As an oncology nurse, I have to set a good example for readers. So I'm writing about colonoscopies. This won't be the last post, either. This is the PRE-colonoscopy blogpost. There might be a during the prep blogpost if I can get away from the can long enough, and yes I promise you I will wash my hands before I come back to the computer, there will be no virtual spread of disease and E. coli by reading my blog...and I also promise you, there will most definitely be a post-colonoscopy blogpost even though I anticipate I will have no memory of the entire procedure.
My intention is not to post graphic pictures or gross you out. The appearance of my inferior-most orifice will remain a secret between me and the gastroenterologist. But as far as the details of the procedure, if you're freaked out by the "EW" factor, then it's time to re-condition yourself.
I didn't get to have the colonoscopy appointment as soon as I wanted to, but I got it a week later, and still in May, with the doctor I wanted, so I'm content with that.
I wanted to get it done before Memorial Day because I want to return to full training but one more week won't hurt anything. I'm a little concerned about getting the anesthetic out of my system. They use propofol (yes that's the Michael Jackson drug) and from what I can tell about the pharmacokinetics (how the drug works, moves through your body, and is eliminated) it looks like it will be a good 48 hours before it's cleared. Until that time is over I'm not taking any chances. Two years ago when Dennis had his colonoscopy he broke his foot the day after, by slipping off the stairs. I'm convinced it happened because he was still affected by the propofol.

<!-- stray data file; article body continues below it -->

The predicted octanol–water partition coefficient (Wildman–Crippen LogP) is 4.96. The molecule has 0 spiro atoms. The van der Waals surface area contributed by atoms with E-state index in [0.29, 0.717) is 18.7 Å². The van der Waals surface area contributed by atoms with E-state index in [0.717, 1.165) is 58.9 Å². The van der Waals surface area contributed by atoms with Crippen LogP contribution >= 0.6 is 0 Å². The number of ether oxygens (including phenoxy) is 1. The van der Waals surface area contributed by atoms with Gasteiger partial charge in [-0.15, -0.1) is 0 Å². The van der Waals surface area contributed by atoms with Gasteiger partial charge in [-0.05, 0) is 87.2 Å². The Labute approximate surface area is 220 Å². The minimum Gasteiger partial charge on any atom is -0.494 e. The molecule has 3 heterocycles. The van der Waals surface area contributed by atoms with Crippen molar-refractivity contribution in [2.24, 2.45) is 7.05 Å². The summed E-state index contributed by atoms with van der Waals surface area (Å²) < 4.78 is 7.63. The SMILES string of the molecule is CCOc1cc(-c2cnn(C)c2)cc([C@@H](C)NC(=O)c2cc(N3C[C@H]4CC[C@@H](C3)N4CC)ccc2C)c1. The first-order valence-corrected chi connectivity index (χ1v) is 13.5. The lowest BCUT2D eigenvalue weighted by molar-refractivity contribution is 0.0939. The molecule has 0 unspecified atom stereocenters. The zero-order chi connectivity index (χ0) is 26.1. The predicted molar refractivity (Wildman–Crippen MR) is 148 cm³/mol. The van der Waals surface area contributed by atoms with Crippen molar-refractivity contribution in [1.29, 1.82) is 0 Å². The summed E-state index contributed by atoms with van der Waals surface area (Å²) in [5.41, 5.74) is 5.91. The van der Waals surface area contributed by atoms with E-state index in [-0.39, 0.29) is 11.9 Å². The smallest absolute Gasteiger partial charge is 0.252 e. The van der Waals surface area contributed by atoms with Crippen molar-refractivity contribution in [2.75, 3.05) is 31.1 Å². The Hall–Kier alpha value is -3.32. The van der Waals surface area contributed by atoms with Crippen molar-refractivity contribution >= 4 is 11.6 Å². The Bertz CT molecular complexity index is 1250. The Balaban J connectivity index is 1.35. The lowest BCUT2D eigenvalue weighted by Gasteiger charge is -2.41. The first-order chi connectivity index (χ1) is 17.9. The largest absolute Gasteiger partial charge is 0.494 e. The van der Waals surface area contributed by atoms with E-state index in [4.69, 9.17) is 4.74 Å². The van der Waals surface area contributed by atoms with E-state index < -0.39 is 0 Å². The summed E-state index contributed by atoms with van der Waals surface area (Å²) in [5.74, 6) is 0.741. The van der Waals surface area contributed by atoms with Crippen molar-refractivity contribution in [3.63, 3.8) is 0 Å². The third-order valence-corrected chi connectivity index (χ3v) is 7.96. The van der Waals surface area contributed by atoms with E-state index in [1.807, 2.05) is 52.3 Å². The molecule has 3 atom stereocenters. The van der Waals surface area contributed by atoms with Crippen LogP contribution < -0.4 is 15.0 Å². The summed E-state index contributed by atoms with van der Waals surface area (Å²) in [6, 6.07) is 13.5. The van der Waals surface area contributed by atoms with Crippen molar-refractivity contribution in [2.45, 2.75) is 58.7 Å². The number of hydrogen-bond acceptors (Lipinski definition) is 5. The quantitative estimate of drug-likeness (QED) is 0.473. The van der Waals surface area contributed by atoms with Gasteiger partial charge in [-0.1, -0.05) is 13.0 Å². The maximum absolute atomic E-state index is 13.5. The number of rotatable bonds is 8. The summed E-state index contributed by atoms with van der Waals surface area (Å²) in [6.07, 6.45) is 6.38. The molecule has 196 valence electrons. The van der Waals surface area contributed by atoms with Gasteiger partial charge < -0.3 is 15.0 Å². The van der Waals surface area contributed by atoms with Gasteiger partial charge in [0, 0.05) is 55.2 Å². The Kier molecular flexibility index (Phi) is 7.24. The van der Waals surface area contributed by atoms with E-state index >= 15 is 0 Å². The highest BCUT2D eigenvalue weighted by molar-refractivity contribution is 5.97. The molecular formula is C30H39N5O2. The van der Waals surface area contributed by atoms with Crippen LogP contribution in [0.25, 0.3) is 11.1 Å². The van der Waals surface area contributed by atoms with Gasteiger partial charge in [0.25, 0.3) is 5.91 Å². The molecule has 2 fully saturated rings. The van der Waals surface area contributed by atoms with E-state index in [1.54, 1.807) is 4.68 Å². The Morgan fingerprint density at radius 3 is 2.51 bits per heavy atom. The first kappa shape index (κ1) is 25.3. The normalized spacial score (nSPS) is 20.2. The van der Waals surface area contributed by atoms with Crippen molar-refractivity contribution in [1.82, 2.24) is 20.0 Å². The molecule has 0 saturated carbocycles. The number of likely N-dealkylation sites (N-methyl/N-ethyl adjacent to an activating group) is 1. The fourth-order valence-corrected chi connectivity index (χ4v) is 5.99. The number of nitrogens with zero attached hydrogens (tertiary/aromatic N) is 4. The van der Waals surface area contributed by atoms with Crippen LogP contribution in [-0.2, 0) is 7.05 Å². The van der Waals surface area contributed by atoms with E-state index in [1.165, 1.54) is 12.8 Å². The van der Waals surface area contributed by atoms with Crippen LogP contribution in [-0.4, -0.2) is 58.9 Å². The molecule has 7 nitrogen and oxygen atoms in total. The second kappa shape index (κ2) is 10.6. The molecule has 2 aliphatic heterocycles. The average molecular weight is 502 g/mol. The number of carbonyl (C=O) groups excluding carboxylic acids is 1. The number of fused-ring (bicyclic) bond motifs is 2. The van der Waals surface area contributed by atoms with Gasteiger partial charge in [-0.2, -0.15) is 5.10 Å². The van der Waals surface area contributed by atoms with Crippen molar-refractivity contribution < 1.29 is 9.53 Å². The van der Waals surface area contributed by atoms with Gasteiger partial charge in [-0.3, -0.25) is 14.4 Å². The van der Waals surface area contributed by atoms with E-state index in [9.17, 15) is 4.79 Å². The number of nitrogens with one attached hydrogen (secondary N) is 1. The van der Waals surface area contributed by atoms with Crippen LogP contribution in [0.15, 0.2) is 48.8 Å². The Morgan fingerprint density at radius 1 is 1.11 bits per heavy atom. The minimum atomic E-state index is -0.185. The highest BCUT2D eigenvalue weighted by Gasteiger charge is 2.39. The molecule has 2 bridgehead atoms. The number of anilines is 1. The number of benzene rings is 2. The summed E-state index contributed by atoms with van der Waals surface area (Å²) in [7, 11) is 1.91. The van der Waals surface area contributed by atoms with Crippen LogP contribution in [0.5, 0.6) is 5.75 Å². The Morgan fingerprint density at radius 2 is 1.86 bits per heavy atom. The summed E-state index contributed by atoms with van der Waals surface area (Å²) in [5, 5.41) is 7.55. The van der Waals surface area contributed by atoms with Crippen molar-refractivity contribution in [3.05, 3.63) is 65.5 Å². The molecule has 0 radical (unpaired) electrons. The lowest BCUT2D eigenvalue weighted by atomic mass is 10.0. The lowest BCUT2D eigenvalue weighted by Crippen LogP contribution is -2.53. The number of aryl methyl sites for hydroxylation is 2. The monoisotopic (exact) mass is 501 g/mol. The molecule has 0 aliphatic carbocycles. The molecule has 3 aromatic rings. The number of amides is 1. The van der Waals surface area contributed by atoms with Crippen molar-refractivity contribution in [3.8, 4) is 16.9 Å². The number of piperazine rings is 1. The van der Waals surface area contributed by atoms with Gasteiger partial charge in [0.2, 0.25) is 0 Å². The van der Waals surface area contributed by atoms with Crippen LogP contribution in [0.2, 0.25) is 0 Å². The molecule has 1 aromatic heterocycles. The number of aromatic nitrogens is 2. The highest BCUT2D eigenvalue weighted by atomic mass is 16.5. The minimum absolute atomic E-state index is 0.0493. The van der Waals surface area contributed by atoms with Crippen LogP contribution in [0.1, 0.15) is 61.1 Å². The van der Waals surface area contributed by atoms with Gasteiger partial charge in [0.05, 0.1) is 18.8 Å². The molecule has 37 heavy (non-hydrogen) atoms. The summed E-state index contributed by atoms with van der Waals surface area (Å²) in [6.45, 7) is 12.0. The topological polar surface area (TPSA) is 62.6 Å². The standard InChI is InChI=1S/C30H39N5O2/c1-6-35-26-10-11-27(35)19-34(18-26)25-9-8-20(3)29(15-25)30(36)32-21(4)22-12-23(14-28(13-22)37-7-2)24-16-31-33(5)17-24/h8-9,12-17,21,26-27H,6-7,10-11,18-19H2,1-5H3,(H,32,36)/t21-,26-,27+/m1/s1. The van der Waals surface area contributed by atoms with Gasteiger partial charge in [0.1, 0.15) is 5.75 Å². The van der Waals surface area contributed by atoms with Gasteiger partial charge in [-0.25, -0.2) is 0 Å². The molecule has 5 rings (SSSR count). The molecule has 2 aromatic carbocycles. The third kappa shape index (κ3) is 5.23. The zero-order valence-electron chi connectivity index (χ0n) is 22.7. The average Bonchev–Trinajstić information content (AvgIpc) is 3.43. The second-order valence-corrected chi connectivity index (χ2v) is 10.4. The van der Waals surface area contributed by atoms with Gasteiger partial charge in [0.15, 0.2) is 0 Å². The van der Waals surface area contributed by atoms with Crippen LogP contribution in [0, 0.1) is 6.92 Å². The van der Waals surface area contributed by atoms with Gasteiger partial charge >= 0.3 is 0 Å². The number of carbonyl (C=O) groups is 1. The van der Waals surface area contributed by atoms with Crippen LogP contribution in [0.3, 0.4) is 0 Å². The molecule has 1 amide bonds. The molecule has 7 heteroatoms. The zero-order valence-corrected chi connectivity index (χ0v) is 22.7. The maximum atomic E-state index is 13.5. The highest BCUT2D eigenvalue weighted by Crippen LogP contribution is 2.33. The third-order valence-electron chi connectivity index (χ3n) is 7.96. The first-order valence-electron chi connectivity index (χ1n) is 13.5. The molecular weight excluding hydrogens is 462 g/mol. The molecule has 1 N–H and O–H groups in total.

It kind of freaks me out to have them putting propofol in my system. We used that all the time for sedation for patients on ventilators in ICU. It's pretty freaky stuff. It wears off quickly, and it's this thick milky-looking liquid. I don't want it in my body. That is more of an issue for me than the scope itself. But I also know I don't want to be aware of or remember what they're doing with the endoscope, so I'll compromise.
What are the biggest fears people have around getting a colonoscopy that keeps them from doing it?
1. Embarrassment: exposing your butt hole to other people. Seriously. Everybody has one. (Some more than others)
Believe me, I don't remember the faces or other parts of any of the patients I ever was present with during their scope, and there were a lot. Even less so with your doctor, they do these day in and day out, they are busy watching the video screen of the inside of your colon, not paying attention to any personalized markings on your body. You won't run into your gastroenterologist in the grocery store and they'll think...oh yeah that was the one with the hairy butthole...
Now if you have a tattoo on your right butt cheek that says "Scope Me" or has the doctor's name, well, maybe they would remember that...but the room is dark so they might not even see it.
As far as the outside parts go, seen one, seen 'em all. Some have hemorrhoids, some don't. Unless you tattoo your hemorrhoids, they won't remember. That's about it...